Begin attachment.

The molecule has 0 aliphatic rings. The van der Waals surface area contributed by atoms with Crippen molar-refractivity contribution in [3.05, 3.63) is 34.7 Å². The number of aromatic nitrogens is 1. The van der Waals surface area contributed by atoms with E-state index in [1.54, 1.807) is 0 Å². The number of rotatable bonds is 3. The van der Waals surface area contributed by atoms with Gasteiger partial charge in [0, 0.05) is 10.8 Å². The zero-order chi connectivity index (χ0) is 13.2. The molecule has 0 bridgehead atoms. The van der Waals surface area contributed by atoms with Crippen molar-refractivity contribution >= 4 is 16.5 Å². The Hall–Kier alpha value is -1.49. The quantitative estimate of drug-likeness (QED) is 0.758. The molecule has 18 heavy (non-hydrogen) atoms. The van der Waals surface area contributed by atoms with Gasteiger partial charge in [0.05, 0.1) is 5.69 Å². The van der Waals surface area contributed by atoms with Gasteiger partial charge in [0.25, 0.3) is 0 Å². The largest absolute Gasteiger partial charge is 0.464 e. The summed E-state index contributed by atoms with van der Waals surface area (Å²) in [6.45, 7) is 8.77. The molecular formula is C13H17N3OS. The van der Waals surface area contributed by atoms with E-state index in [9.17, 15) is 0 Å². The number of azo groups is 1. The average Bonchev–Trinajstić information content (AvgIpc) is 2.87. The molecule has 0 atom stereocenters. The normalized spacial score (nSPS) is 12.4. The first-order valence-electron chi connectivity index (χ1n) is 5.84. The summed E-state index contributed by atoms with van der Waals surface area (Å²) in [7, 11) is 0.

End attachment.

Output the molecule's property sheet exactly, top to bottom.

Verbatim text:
The molecule has 0 aliphatic rings. The van der Waals surface area contributed by atoms with Crippen molar-refractivity contribution in [3.05, 3.63) is 34.7 Å². The number of aromatic nitrogens is 1. The van der Waals surface area contributed by atoms with E-state index in [1.54, 1.807) is 0 Å². The number of rotatable bonds is 3. The van der Waals surface area contributed by atoms with Gasteiger partial charge in [0, 0.05) is 10.8 Å². The zero-order chi connectivity index (χ0) is 13.2. The molecule has 0 bridgehead atoms. The van der Waals surface area contributed by atoms with Crippen molar-refractivity contribution >= 4 is 16.5 Å². The Hall–Kier alpha value is -1.49. The quantitative estimate of drug-likeness (QED) is 0.758. The molecule has 18 heavy (non-hydrogen) atoms. The van der Waals surface area contributed by atoms with Gasteiger partial charge in [0.05, 0.1) is 5.69 Å². The van der Waals surface area contributed by atoms with Gasteiger partial charge in [0.25, 0.3) is 0 Å². The largest absolute Gasteiger partial charge is 0.464 e. The summed E-state index contributed by atoms with van der Waals surface area (Å²) in [6.45, 7) is 8.77. The molecular formula is C13H17N3OS. The van der Waals surface area contributed by atoms with E-state index in [9.17, 15) is 0 Å². The number of azo groups is 1. The average Bonchev–Trinajstić information content (AvgIpc) is 2.87. The molecule has 0 atom stereocenters. The normalized spacial score (nSPS) is 12.4. The first-order valence-electron chi connectivity index (χ1n) is 5.84. The summed E-state index contributed by atoms with van der Waals surface area (Å²) in [7, 11) is 0.